Pop Goes the Library

Using Pop Culture to Make Libraries Better.

by Sophie Brookover, Liz Burns, Melissa Rabey, Susan Quinn, John Klima, Carlie Webber, Karen Corday, and Eli Neiburger. We're librarians. We're pop culture mavens. We're Pop Culture Librarians.



Coraline is based on the book of the same name by Neil Gaiman. The movie theatre I saw it in was only 2-D, not 3-D; I'm hoping to be able to watch and enjoy the 3-D version.

The movie is animated stop action, and it's a thing of beauty. Great colors, wonderful scenery, it's just an amazing work of art. The OtherMother is deliciously creepy, especially when she's imitating a child's version of what a Perfect Mother would be.

I'm usually quite easy about books that have been turned into movies. No, really. I understand that what works well in a book doesn't work well in a movie; and that to tell a story visually requires change. I also understand the need to cut (or expand) a story to make it fit a movie format.

That said, ultimately, I was disappointed by how the story was adapted into film.

Spoilers! Spoilers! Spoilers!

The movie introduced a friend for Coraline called Wybie; and while this lessened Coraline's isolation (an important part of the book), it did give Coraline someone to talk to and interact with. The book has long stretches where it is just Coraline and her thoughts; having a person there, instead of just Coraline, makes sense. So I understand why Wybie was added.

What doesn't make sense is that Coraline, while spunky, is dumbed down. And part of that dumbing down shows at the end, when Wybie (the boy) rescues Coraline. Coraline's well-plotted defeat of Other Mother gets turned into a spur of the moment event that requires The Boy to help save the day.

OtherMother and her OtherWorld are wonderfully realized; but it's exaggerated a bit too much, such as putting the retired actresses (Miss Spink and Miss Forcible) into stripperesque costumes.

This is a don't-miss visual experience; but in terms of story-telling, the book remains far superior and has a much more appealing Coraline.

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Thankfulness: Chinese Democracy, At Last

In all seriousness, I would be truly grateful for actual democracy in China, but today I'm tongue-in-cheekily grateful for the release of Guns n' Roses' looooooong-anticipated album, Chinese Democracy. Hipsters who love GnR in a semi-closeted, ironic way; metal fans; and 1980s nostalgics alike can now breathe a sigh of relief as the great opus from W. Axl Rose and company is released to conflicting critical assessments (Jon Pareles is disappointed; David Fricke is enraptured; Pitchfork has not yet weighed in) and free Dr. Pepper, (today only -- bizzarely, the coupon makes no mention of the album tie-in, though it was kind of a big deal a few months ago) through Best Buy only.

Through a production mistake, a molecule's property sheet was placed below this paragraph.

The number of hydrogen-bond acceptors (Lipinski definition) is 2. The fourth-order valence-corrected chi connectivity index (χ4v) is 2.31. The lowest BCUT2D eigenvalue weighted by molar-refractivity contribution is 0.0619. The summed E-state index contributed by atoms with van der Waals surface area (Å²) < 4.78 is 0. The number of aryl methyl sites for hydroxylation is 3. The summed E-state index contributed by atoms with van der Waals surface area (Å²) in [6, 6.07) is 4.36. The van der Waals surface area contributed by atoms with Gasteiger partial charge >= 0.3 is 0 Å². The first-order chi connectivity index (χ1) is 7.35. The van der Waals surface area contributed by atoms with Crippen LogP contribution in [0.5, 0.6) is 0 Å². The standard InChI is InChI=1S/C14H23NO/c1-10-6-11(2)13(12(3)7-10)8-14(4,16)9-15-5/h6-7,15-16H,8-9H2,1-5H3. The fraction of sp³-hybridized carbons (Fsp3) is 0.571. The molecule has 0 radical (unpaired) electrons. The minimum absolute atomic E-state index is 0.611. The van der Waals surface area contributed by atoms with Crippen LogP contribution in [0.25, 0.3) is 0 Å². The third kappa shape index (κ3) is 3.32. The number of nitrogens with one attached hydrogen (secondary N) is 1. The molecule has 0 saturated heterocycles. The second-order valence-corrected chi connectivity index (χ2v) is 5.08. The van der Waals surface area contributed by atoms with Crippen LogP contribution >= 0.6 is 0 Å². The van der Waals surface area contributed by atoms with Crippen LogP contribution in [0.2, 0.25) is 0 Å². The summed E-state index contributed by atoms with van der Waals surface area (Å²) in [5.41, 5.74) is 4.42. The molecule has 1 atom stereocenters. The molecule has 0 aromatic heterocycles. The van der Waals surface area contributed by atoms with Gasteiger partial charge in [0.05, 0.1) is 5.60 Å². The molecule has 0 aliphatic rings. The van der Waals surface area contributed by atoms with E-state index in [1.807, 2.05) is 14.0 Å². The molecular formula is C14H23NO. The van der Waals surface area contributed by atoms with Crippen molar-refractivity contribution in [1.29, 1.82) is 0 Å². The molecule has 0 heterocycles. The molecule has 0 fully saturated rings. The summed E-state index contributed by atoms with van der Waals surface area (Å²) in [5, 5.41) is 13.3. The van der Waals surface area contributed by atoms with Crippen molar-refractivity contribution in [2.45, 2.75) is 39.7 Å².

Which makes me wonder: how are libraries going to get this album on the shelves for their patrons? Will Best Buy accept Purchase Orders? Of course, Best Buy & libraries may be utterly beside the point, as Chinese Democracy has logged over 3 million listens on MySpace Music to date, making it the the site's most listened-to album ever. I also have to wonder if all those listens will translate to similarly huge sales, and if they'll be enough to launch a tour (which would be considerably more lucrative than album sales), and if they do, if Rose will be mentally up to such an endeavor.

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Beyond Leveled Books

Beyond Leveled Books: Supporting Early and Transitional Readers in Grades k-5 by Karen Szymusiak, Franki Sibberson, and Lisa Koch; foreword by Sharon Taberski. Stenhouse Publishers. 2008. Copy provided by author.

A few months back, there was a conversation on Yalsa-Bk about reading levels. I had a couple of questions, so did what people usually do; turned to friends who are experts, Franki Sibberson and Mary Lee Hahn of A Year of Reading. In addition to answering my questions, I found out about Franki's new book, Beyond Leveled Books, and Franki kindly sent me a review copy.

In the foreword, Sharon Taberski says, "Leveling does have a place in our classrooms - a practical one. It can help match a child with a range of books he's likely to be able to read on his own and during guided reading, and it can play an important role in helping struggling readers become more proficient. . . . [T]here's a lot more to teaching children to read than finding their levels and moving them upward. Children need to plateau in their reading. They need to consolidate their skills and strategies, to read widely and deeply, to increase their vocabulary, and to experience life and gain humor so that they have more knowledge and insight to bring to texts and consequently understand them better."

Libraries have books. And librarians. And librarians are very good at matching a book to a reader. But what we don't learn in library school is how to teach reading or how reading is taught. Which means when a kid comes in looking for a book, it's great. But when a parent (or teacher) comes in asking for level this or that, it's a blank, because for us it's about the book, not the level.

Beyond Leveled Books is also about the book, not the level. Aimed at teachers, it is a must read for librarians. While showing teachers why it is good to go beyond leveled books, it also works as a great primer as to what is a leveled book and how reading is being taught in the classroom. Yes, as public librarians we focus on the book; but it's also good to know what is going on in the child's classroom.

I'd further suggest it to parents who are trying to understand what is going on in their child's classroom and what is happening with their child's reading skills and how those skills are much more than a "level." What about comprehension, understanding what is going on in the book, etc? The authors and other contributors, all classroom teachers, explain some of the "critical needs" of their students, using examples, including how and when an adult can help the student meet those needs. The parent who complains about a teacher using picture books or graphic novels, or who doesn't use books grades above the child's grade, needs to read this book to understand better how reading is much more involved than learning how to read words.

The book is full of articles, reading lists, lesson plans, and suggestions to address a child's reading as something much more than a vocabulary level. Over and over, I found examples and illustrations of reading being more than words. When a child reads "right" in a sentence, do they understand they are being directed to look at a photo to the right of the text? Or do they think the author is saying "right!" How does a child learn about the use of flashbacks in a text?

I especially liked the ideas of grouping books by authors, characters, genres, series -- a wide assortment of ways that kids can find the book they want, rather than obsessing about what level they (and their classmates) are at. These suggestions for classroom libraries can easily be used in public libraries, for displays and booklists. The chapter on series books is perhaps my favorite, because I read them as a kid and read the grown up versions now (Nora Roberts is my comfort read).